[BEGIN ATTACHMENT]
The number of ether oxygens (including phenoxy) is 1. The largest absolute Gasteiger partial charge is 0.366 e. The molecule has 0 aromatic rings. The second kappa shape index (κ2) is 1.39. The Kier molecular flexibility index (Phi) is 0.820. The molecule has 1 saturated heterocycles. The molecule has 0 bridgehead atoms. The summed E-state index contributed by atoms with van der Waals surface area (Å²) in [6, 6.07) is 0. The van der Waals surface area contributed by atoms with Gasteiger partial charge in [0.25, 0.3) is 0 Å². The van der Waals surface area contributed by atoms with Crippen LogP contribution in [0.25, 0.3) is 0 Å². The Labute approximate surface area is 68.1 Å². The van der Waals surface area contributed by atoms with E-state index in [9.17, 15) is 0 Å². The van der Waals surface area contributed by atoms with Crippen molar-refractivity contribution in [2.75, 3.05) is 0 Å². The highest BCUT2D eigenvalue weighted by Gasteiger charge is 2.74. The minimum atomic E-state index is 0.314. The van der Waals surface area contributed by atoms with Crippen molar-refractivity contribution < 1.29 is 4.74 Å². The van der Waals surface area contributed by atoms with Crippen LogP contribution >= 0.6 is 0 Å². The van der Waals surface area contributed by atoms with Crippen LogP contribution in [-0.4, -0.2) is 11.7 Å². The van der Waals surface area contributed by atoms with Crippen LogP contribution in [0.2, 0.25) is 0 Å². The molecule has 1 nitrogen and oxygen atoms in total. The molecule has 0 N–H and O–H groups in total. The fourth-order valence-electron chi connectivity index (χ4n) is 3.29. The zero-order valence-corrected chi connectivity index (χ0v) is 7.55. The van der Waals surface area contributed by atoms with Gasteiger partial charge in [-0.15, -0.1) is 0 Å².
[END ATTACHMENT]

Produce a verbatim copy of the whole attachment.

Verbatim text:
The number of ether oxygens (including phenoxy) is 1. The largest absolute Gasteiger partial charge is 0.366 e. The molecule has 0 aromatic rings. The second kappa shape index (κ2) is 1.39. The Kier molecular flexibility index (Phi) is 0.820. The molecule has 1 saturated heterocycles. The molecule has 0 bridgehead atoms. The summed E-state index contributed by atoms with van der Waals surface area (Å²) in [6, 6.07) is 0. The van der Waals surface area contributed by atoms with Gasteiger partial charge in [0.25, 0.3) is 0 Å². The van der Waals surface area contributed by atoms with Crippen LogP contribution in [0.25, 0.3) is 0 Å². The Labute approximate surface area is 68.1 Å². The van der Waals surface area contributed by atoms with E-state index in [9.17, 15) is 0 Å². The van der Waals surface area contributed by atoms with Crippen molar-refractivity contribution in [2.75, 3.05) is 0 Å². The highest BCUT2D eigenvalue weighted by Gasteiger charge is 2.74. The minimum atomic E-state index is 0.314. The van der Waals surface area contributed by atoms with Crippen molar-refractivity contribution < 1.29 is 4.74 Å². The van der Waals surface area contributed by atoms with Crippen LogP contribution >= 0.6 is 0 Å². The van der Waals surface area contributed by atoms with Crippen LogP contribution in [-0.4, -0.2) is 11.7 Å². The van der Waals surface area contributed by atoms with Crippen LogP contribution in [0.2, 0.25) is 0 Å². The molecule has 1 nitrogen and oxygen atoms in total. The molecule has 0 N–H and O–H groups in total. The fourth-order valence-electron chi connectivity index (χ4n) is 3.29. The zero-order valence-corrected chi connectivity index (χ0v) is 7.55. The van der Waals surface area contributed by atoms with Gasteiger partial charge in [-0.15, -0.1) is 0 Å².